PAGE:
Fukuoka · General Life

The art of Godzilla

Long before I had any interest in Japan … long before I even knew about Japan, there was Godzilla. My mom introduced me to the cheesy joy of Godzilla monster movies when I was very young, and I developed a fond affection for the cranky giant lizard (and for the similarly over-sized Mothra and her tiny companions). I don’t actually know how many of the original Toho movies I’ve seen; probably just a handful of the 28 or so, but enough to cement Godzilla (or Gojira, as he’s known here) as a certified cultural icon for me.

So when a Godzilla exhibit was announced for the nearby Fukuoka Art Museum, I knew I had to go. I invited a handful of friends and coworkers to come with me as a belated birthday celebration, and we braved a ridiculously hot morning to meet in Ohori Park for breakfast and then the exhibit.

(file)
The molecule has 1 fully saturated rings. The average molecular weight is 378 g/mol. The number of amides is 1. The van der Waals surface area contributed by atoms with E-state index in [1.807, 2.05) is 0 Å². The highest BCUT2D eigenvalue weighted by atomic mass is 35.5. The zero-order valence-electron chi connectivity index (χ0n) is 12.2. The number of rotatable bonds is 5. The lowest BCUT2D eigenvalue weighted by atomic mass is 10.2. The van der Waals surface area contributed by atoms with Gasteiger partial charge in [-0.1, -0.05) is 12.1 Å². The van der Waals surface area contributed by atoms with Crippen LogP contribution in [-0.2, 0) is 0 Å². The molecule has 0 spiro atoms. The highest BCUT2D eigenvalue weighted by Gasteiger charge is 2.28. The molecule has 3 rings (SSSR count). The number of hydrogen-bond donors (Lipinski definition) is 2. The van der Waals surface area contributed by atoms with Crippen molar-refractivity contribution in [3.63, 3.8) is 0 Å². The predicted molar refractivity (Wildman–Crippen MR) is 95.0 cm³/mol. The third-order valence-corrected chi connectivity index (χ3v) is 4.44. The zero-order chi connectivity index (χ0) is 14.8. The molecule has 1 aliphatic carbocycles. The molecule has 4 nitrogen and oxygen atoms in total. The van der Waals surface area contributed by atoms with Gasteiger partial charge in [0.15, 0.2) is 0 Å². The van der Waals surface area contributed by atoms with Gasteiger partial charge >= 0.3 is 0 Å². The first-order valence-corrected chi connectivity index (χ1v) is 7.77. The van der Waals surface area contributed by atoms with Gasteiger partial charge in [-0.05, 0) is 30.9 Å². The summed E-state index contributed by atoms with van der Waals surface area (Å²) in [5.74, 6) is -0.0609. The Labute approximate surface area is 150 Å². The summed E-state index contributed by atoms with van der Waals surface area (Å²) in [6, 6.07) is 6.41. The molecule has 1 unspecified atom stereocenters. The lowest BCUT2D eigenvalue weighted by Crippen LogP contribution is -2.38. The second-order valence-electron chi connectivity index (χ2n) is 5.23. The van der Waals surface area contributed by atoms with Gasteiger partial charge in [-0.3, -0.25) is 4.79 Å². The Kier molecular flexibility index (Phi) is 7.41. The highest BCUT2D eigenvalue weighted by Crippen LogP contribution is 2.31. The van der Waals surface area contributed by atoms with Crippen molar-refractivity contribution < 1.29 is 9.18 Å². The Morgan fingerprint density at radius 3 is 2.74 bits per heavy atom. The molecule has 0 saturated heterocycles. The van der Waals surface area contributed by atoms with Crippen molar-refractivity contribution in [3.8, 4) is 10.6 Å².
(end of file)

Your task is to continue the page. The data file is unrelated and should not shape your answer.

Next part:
I’d expected to be entertained, but the exhibit actually exceeded my expectations. There were sketches, storyboards and photos from the original 1954 movie; more sketches from a 2003 movie; and a variety of actual Godzilla suits and props (including Godzilla’s lower leg, various Mothra and an absolutely fantastic King Gidorah). There were movie posters from each of the Toho movies (like me, the exhibit didn’t acknowledge the American attempts to portray Godzilla), artwork and figures. It was fascinating and made me very nostalgic. (I am reminded to recommend James Morrow’s Shambling towards Hiroshima if you like monster movies featuring rubber suits….)

Wish I could’ve gotten more pics, but we could only take pictures of Space Godzilla, the Godzilla from the current movie and one or two others. We eagerly took advantage of the photo op room, with all of us looking horrified/terrified as Godzilla terrorizes us and Fukuoka Tower. I hadn’t realized that Fukuoka had factored in a couple of the movies — the photos of the Nishitetsu train station from the early 1960s was awesome (wow has Fukuoka changed, needless to say).

Wish the exhibit would run for another month, so I could take my parents, but the museum itself closes on September 1, for a three year renewal.

 

 

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